You are using an outdated browser that does not fully support the intranda viewer.
As a result, some pages may not be displayed correctly.

We recommend you use one of the following browsers:

Full text

New perspectives to save cultural heritage
Altan, M. Orhan

CIPA 2003 XIX th International Symposium, 30 September - 04 October, 2003, Antalya, Turkey
In earlier work (Adler et al., 2001) a scanning technology
was described, which directly acquired the profile line by
projecting a laser-line on the sherd. This laserline was cap
tured by a camera for the inner side and a second cam
era for the outer side. The merged images of these two
cameras contained the profile line. This system had draw
backs concerning its portability, ease of use and automa
tion. Therefore we choose the Eyetronics Shape Snatcher
Technology (Cosmas et al., 2001) (see Figure 3), because
it is portable and can be operated without expert knowl
edge. It consists of a CCD-camera and a flashlight to ac
quire the shape based on the structured light principle. The
image, together with the knowledge about the pattern and
its relative position to the camera, are used to calculate the
coordinates of points belonging to the surface of the ob
ject (Kampel and Sablatnig, 1999). Since the 3D-scanner
can only capture one side of the sherd per scan, the inner
side and the outer side have to be scanned separately to
reconstruct a complete 3D-model of the sherd.
Figure 3: Eyetronic’s ShapeCam consisting of a CCD-
camera (left) and a flashlight mounted on the top-right part
of the handling frame.
2.1 3D Data - VRML
The 3D-data acquired by the 3D-scanner is stored as 3D-
surface, which consists of 3D-points (vertices) that are con
nected in form of triangles (called faces). The 3D-model
contains the color information (called texture) for each face
for visualization. These vertices and faces are stored in an
indexed list (E).
There are different types of file formats for storing 3D-data
(e.g. AutoCAD, Wavefront, Openlnventor). We have cho
sen VRML (Nadeau, 1999), which is software independent
and can be viewed with a web-browser with a VRML-plugin
that is free of charge.
The pottery data set we use for experiments consists out of
the recorded objects described in table 1. The number of
pieces per view is 2, because for every piece an inner view
and an outer view has been acquired.
For storage in a database we use polygonal geometrical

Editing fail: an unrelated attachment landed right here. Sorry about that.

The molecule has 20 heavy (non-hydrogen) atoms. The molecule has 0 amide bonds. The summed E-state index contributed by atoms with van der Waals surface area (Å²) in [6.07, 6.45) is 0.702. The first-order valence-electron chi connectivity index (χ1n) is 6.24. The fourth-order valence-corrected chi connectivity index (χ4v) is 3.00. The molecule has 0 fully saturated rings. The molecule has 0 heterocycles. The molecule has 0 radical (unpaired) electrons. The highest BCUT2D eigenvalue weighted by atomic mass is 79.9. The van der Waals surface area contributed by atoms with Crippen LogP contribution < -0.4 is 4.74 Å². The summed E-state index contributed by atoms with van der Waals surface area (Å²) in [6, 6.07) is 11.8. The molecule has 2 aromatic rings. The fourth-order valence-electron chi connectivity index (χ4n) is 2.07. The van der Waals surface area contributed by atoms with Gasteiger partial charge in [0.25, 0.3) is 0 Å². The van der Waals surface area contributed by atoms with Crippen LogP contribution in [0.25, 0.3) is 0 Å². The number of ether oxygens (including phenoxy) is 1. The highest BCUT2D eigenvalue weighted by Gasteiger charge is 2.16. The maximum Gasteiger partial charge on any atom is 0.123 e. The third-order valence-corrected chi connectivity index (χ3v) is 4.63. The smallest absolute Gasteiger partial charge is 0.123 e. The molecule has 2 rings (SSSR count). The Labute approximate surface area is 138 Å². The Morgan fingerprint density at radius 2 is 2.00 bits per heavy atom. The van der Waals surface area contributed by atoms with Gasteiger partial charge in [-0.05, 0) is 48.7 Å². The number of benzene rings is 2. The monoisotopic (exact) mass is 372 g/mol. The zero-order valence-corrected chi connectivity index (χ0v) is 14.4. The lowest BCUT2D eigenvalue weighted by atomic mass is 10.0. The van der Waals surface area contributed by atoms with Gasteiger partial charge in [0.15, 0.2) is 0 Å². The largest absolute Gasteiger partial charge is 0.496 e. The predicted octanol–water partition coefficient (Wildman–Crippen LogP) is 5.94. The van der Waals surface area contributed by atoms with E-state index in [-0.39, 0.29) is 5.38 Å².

Box 1
Box 2
Box 3
Number of pieces
Number of views/piece
Table 1 : MURALE Pottery dataset
objects (Nadeau, 1999). These geometrical objects are de
scribed by an indexed list C v of n vertices p, = (Xi,yi,Zi) T
Xi ,yi and Zi are the coordinates of the vertices of the sur
face of the object in centimeter.
f-'v Pn} (1)
The vertices of C v are connected by faces /, which are
stored as list Ef.
£/ = {fi, ■ ■ ■, /m}, fk — {ki,k 2 , k 3 ) (2)
Optionally the normal vectors C n — {ni,..., n n } and the
color information C c = {ci,..., c n }, c* = (red,green, blue)
is stored, which is not necessary for further calculation, but
it is used for visualization purposes. The normal vectors
E n are used for the estimation of the rotational axis. If
they are not provided by the scanning software, they are
estimated by using the triangulated data.
So the 3D-model of the view is described by an indexed
list of vertices, faces, normal vectors and color informa
tion. sfieTcCyieuj {Ey, E f, Eji, Efi) .
To double the performance of processing the data, we use
two different types of coordinate systems. For translation
and rotation we use the cartesian coordinate system, be
cause the translation is done by an addition. To estimate
the two angles (azimuth and elevation), which is required
for rotation we use a spherical coordinate system. Points
p and vectors v in R3 using the spheric representation are
described by the azimuth 9, elevation 0 and the distance r
to the origin point in the cartesian coordinate system. This
representation has been chosen for the rotation, because ro
tation can be done by an addition. Cartesian p-(ai, y, z) T
and spheric: p=($, 0, r) T notation.
2.2 Profile line
The rotational axis rot leads to the exact position of a frag
ment on the original vessel. Therefore the rotational axis is
required for the estimation of the profile line and for regis
tration (Sablatnig and Kampel, 2002) of the inner and outer
The profile line, which is used by archaeologists for clas
sification and reconstruction, is defined below:
• A profile line (profile) is the cross-section of the 3D-
model of the sherd {sherd) and an intersecting plane
ej. This intersecting plane e l , is defined by rot and the
direction i, so that e* intersects the sherd.
• The intersection at an index i maa: , where the sherd has
the maximum height h ma x = max{hi) is the profile
line with the longest arc length and is called longest
profile line (profile ). The index specifies the direc
• The height hi is defined as distance between two points
of the surface of the sherd parallel to the rotational
axis rot. The index i, where the height has its maxi
mum is called h rnax .
A sherd, its rotational axis and the estimated longest profile
line is shown in Figure 4.